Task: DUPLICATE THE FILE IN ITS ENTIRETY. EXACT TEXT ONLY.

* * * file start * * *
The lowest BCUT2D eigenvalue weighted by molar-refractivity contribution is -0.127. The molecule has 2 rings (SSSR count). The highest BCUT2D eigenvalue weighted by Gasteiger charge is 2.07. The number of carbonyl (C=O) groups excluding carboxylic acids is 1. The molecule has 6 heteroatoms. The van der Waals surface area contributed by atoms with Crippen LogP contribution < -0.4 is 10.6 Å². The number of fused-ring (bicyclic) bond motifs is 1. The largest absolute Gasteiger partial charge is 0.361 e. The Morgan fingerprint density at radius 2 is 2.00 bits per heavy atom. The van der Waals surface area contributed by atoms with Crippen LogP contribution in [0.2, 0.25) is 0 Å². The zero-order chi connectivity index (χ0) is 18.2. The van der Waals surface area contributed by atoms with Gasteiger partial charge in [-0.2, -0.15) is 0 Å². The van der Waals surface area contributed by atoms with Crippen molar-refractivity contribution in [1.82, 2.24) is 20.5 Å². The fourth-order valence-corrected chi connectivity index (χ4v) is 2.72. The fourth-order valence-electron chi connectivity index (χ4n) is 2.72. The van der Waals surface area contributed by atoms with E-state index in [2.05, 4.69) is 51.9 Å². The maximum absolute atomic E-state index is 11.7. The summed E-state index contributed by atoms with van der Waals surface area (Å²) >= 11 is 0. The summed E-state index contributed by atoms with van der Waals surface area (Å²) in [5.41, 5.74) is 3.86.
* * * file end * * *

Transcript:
The lowest BCUT2D eigenvalue weighted by molar-refractivity contribution is -0.127. The molecule has 2 rings (SSSR count). The highest BCUT2D eigenvalue weighted by Gasteiger charge is 2.07. The number of carbonyl (C=O) groups excluding carboxylic acids is 1. The molecule has 6 heteroatoms. The van der Waals surface area contributed by atoms with Crippen LogP contribution < -0.4 is 10.6 Å². The number of fused-ring (bicyclic) bond motifs is 1. The largest absolute Gasteiger partial charge is 0.361 e. The Morgan fingerprint density at radius 2 is 2.00 bits per heavy atom. The van der Waals surface area contributed by atoms with Crippen LogP contribution in [0.2, 0.25) is 0 Å². The zero-order chi connectivity index (χ0) is 18.2. The van der Waals surface area contributed by atoms with Gasteiger partial charge in [-0.2, -0.15) is 0 Å². The van der Waals surface area contributed by atoms with Crippen molar-refractivity contribution in [1.82, 2.24) is 20.5 Å². The fourth-order valence-corrected chi connectivity index (χ4v) is 2.72. The fourth-order valence-electron chi connectivity index (χ4n) is 2.72. The van der Waals surface area contributed by atoms with E-state index in [2.05, 4.69) is 51.9 Å². The maximum absolute atomic E-state index is 11.7. The summed E-state index contributed by atoms with van der Waals surface area (Å²) >= 11 is 0. The summed E-state index contributed by atoms with van der Waals surface area (Å²) in [5.41, 5.74) is 3.86.